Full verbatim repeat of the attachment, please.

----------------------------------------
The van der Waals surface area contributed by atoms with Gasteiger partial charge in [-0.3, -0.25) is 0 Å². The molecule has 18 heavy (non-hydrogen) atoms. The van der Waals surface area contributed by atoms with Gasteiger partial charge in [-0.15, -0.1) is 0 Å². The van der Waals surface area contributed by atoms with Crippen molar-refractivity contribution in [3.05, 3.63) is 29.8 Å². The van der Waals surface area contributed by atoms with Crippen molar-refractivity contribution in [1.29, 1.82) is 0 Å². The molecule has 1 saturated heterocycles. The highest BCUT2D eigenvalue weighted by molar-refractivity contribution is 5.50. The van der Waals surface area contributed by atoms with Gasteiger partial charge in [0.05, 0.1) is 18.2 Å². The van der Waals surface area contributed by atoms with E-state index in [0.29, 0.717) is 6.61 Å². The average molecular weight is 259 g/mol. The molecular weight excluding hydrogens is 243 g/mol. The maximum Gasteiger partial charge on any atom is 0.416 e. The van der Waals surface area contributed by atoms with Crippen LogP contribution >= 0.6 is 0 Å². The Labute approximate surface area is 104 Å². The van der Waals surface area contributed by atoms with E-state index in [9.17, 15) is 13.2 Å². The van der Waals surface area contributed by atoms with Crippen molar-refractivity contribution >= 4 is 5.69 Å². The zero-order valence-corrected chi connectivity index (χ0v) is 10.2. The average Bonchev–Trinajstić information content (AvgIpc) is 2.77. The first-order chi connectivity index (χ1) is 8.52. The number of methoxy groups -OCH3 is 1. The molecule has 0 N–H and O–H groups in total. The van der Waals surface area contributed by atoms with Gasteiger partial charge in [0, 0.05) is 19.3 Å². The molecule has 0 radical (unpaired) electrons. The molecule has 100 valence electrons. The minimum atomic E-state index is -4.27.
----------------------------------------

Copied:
The van der Waals surface area contributed by atoms with Gasteiger partial charge in [-0.3, -0.25) is 0 Å². The molecule has 18 heavy (non-hydrogen) atoms. The van der Waals surface area contributed by atoms with Gasteiger partial charge in [-0.15, -0.1) is 0 Å². The van der Waals surface area contributed by atoms with Crippen molar-refractivity contribution in [3.05, 3.63) is 29.8 Å². The van der Waals surface area contributed by atoms with Crippen molar-refractivity contribution in [1.29, 1.82) is 0 Å². The molecule has 1 saturated heterocycles. The highest BCUT2D eigenvalue weighted by molar-refractivity contribution is 5.50. The van der Waals surface area contributed by atoms with Gasteiger partial charge in [0.05, 0.1) is 18.2 Å². The van der Waals surface area contributed by atoms with E-state index in [0.29, 0.717) is 6.61 Å². The average molecular weight is 259 g/mol. The molecular weight excluding hydrogens is 243 g/mol. The maximum Gasteiger partial charge on any atom is 0.416 e. The van der Waals surface area contributed by atoms with Crippen LogP contribution >= 0.6 is 0 Å². The Labute approximate surface area is 104 Å². The van der Waals surface area contributed by atoms with E-state index in [9.17, 15) is 13.2 Å². The van der Waals surface area contributed by atoms with Crippen molar-refractivity contribution >= 4 is 5.69 Å². The zero-order valence-corrected chi connectivity index (χ0v) is 10.2. The average Bonchev–Trinajstić information content (AvgIpc) is 2.77. The first-order chi connectivity index (χ1) is 8.52. The number of methoxy groups -OCH3 is 1. The molecule has 0 N–H and O–H groups in total. The van der Waals surface area contributed by atoms with Gasteiger partial charge in [0, 0.05) is 19.3 Å². The molecule has 0 radical (unpaired) electrons. The molecule has 100 valence electrons. The minimum atomic E-state index is -4.27.